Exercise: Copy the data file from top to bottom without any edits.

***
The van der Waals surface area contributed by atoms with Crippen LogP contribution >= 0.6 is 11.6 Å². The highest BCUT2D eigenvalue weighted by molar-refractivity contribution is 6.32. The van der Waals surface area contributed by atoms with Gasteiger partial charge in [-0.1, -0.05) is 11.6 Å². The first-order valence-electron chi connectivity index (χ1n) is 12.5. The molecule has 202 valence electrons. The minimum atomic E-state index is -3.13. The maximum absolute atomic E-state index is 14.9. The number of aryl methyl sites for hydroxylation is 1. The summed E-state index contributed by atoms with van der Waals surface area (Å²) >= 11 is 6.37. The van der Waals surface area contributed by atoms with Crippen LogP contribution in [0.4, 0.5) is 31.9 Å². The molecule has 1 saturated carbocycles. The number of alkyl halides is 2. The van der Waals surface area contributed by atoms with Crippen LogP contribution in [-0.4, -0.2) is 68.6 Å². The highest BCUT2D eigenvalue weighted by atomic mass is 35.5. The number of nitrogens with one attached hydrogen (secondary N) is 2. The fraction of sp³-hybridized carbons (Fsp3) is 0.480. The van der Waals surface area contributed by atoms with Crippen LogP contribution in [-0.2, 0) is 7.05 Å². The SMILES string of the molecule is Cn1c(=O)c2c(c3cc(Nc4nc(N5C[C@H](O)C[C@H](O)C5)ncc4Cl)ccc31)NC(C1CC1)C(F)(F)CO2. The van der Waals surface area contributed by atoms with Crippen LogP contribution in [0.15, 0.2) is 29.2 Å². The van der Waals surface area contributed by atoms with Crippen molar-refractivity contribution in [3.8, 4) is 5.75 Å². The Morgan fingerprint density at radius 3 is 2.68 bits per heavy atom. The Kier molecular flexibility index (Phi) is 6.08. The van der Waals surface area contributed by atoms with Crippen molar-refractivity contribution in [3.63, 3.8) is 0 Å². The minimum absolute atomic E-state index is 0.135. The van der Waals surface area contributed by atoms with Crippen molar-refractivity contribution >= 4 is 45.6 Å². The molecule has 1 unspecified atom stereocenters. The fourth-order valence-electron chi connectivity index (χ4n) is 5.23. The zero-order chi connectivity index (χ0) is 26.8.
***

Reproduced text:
The van der Waals surface area contributed by atoms with Crippen LogP contribution >= 0.6 is 11.6 Å². The highest BCUT2D eigenvalue weighted by molar-refractivity contribution is 6.32. The van der Waals surface area contributed by atoms with Gasteiger partial charge in [-0.1, -0.05) is 11.6 Å². The first-order valence-electron chi connectivity index (χ1n) is 12.5. The molecule has 202 valence electrons. The minimum atomic E-state index is -3.13. The maximum absolute atomic E-state index is 14.9. The number of aryl methyl sites for hydroxylation is 1. The summed E-state index contributed by atoms with van der Waals surface area (Å²) >= 11 is 6.37. The van der Waals surface area contributed by atoms with Crippen LogP contribution in [0.4, 0.5) is 31.9 Å². The molecule has 1 saturated carbocycles. The number of alkyl halides is 2. The van der Waals surface area contributed by atoms with Crippen LogP contribution in [-0.4, -0.2) is 68.6 Å². The highest BCUT2D eigenvalue weighted by atomic mass is 35.5. The number of nitrogens with one attached hydrogen (secondary N) is 2. The fraction of sp³-hybridized carbons (Fsp3) is 0.480. The van der Waals surface area contributed by atoms with Crippen LogP contribution in [-0.2, 0) is 7.05 Å². The SMILES string of the molecule is Cn1c(=O)c2c(c3cc(Nc4nc(N5C[C@H](O)C[C@H](O)C5)ncc4Cl)ccc31)NC(C1CC1)C(F)(F)CO2. The van der Waals surface area contributed by atoms with Crippen LogP contribution in [0.15, 0.2) is 29.2 Å². The van der Waals surface area contributed by atoms with Crippen molar-refractivity contribution in [3.8, 4) is 5.75 Å². The Morgan fingerprint density at radius 3 is 2.68 bits per heavy atom. The Kier molecular flexibility index (Phi) is 6.08. The van der Waals surface area contributed by atoms with Crippen molar-refractivity contribution in [3.63, 3.8) is 0 Å². The minimum absolute atomic E-state index is 0.135. The van der Waals surface area contributed by atoms with Crippen molar-refractivity contribution >= 4 is 45.6 Å². The molecule has 1 unspecified atom stereocenters. The fourth-order valence-electron chi connectivity index (χ4n) is 5.23. The zero-order chi connectivity index (χ0) is 26.8.